Ironically, I wrote about life after Bear Stearns in broad reflective terms at the time, not knowing they were the biggest gold and silver short on the COMEX. http://www.investmentrarities.com/ted_butler_comentary/03-18-08.html  What I did know was that the concentrated short position of the 4 largest short traders in silver was at extreme levels of more than 300 million oz. In contrast, the concentrated long position of the 4 largest long silver traders was a bit above 100 million oz.  In COMEX gold, the big shorts held two and half times what the biggest longs held.


Any regulator worthy of the name should have known that lopsided of a large trader mismatch was dangerous to the short side. Having misjudged just how dangerous the situation was, the CFTC and CME, put in motion a scheme to save the shorts and punish and lie to gold and silver investors. By arranging, with the Federal Reserve Chairman and the US Treasury Secretary, to have JPMorgan take over Bear Stearns' silver and gold short positions, the US Government embarked (or continued) on a journey of allowing price manipulation, in stark violation of commodity law and lying about it.


In fact, the now-clear overt interference of the US Government in the Bear Stearns affair, explains what was previously inexplicable; such as why the CFTC couldn't find anything after investigating a silver manipulation for five years, or why the CFTC and CME were deathly quiet in reaction to the giant price smashes in gold and silver, particularly the two 30% price smashes within days in silver in 2011. The CFTC and CME didn't say anything because they both were complicit.


The blinding flash of understanding I'm experiencing centers on the impossibility that all the relevant parties could be unaware of the trouble Bear was in because of its reckless silver and gold short positions. There is no way that the Federal Reserve Chairman, the Treasury Secretary and the heads of the CME, CFTC and JPMorgan could be unaware that the cause of Bear Stearns' financial desperation was centered on its exploding gold and silver short losses. Yet not a word on the real cause was ever uttered. Instead, all these entities have allowed the silver and gold manipulations to continue even though all had to know it was not only wrong, but illegal as well.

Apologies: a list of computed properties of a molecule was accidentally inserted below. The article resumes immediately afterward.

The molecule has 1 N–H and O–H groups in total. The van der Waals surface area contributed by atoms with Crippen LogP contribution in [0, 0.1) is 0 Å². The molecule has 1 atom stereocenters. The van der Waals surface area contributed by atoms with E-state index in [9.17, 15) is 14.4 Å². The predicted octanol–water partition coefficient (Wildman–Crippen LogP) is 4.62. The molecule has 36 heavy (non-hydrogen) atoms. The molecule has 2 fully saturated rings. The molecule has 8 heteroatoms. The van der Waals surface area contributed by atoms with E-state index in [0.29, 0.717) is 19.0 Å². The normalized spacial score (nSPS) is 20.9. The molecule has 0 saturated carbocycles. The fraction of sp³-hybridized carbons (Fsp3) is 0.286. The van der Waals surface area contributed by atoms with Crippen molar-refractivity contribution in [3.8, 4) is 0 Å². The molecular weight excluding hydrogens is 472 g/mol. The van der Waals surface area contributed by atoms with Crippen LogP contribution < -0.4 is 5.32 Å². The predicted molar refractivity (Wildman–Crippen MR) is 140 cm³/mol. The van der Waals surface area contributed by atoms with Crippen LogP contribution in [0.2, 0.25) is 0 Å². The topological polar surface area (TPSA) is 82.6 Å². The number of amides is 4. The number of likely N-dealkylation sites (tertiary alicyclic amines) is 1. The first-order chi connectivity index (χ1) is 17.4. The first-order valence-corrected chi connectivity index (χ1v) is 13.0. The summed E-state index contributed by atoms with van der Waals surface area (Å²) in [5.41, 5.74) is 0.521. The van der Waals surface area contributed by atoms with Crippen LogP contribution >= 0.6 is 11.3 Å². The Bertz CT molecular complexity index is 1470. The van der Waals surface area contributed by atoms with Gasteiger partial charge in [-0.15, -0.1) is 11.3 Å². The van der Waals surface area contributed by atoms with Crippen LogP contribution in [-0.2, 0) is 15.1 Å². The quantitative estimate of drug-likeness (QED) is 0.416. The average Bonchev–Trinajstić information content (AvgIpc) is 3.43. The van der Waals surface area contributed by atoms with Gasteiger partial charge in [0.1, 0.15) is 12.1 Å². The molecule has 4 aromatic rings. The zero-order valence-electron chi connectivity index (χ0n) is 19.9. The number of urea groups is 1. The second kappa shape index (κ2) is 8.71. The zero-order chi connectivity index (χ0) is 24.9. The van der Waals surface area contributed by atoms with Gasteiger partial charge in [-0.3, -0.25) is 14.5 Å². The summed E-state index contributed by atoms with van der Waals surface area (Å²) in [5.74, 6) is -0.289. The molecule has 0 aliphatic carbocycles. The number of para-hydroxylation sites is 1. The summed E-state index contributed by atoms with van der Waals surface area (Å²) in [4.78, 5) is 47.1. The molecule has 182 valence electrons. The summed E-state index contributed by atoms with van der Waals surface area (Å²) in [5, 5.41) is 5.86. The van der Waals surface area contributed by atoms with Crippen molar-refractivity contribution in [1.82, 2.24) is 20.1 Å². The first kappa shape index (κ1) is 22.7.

A good friend, Ed Steer, has privately dubbed this Bear Stearns affair as Wall Street's Watergate, after the US political scandal that caused President Nixon to resign 40 years ago. The big difference is that Watergate involved a two-bit burglary followed by a high level cover up. In Silvergate, not only do we have proof of a wide ranging crime against millions of investors and producers for years on end, there is also present a cover up many times worse than the political scandal because it involves so many different agencies and personnel.


For years, many have alleged that the US Government has been involved in a precious metals manipulation, ostensibly to protect the dollar or other markets; but hard proof was always lacking. Now there is indisputable proof that the US Government has been involved in a gold and silver price manipulation, as well as the CME and JPMorgan, because it would be impossible for any of them to not know why Bear Stearns failed. Because they all had to know, all are guilty for allowing it to continue. Any claim that they were doing the right thing in a financial emergency is out the window – no emergency lasts for six years and amid continuous denials of anything being wrong.


Worse, since the date of the JPM/Bear Stearns takeover the manipulation has grown more extreme, compounding the original guilt of having done the wrong thing at the time of Bear's failure. Remember, all the government officials involved swore an oath of office to serve the people and protect the law of the land; not to reward special interests, manage markets and damage the investing public at large. It saddens me that these high officials could be involved in such misguided and illegal activities, but it would be worse to leave it unaddressed.


The most amazing thing of all is that this whole episode confirms just about every allegation I've made over the past 25 years. Undoubtedly, the emotional feelings that are almost overwhelming me are related to the confirmation that the Bear Stearns affair brings.


Most important is the impact all this should have on price. I'm not worried that my contentions about Bear Stearns will be proven to be false, it will be amusing if I am challenged at all. Nor am I concerned that all the entities party to the fraud and cover up may remain silent, as the facts are so compelling as to render continued silence as impotent. As the world becomes aware of the fact that the US government was complicit in manipulating gold and silver prices lower, the reaction is likely to be severe, especially considering the existing flow of metal to the East.


And it's possible, just possible, that the extreme price reaction of the past couple of days could be related to JPMorgan and others reading the handwriting on the wall that Bear Stearns may be emerging as Wall Street's Watergate. If that's the case, the price reaction has just started.


Ted Butler

February 15, 2014

Silver – $21.50

Gold – $1319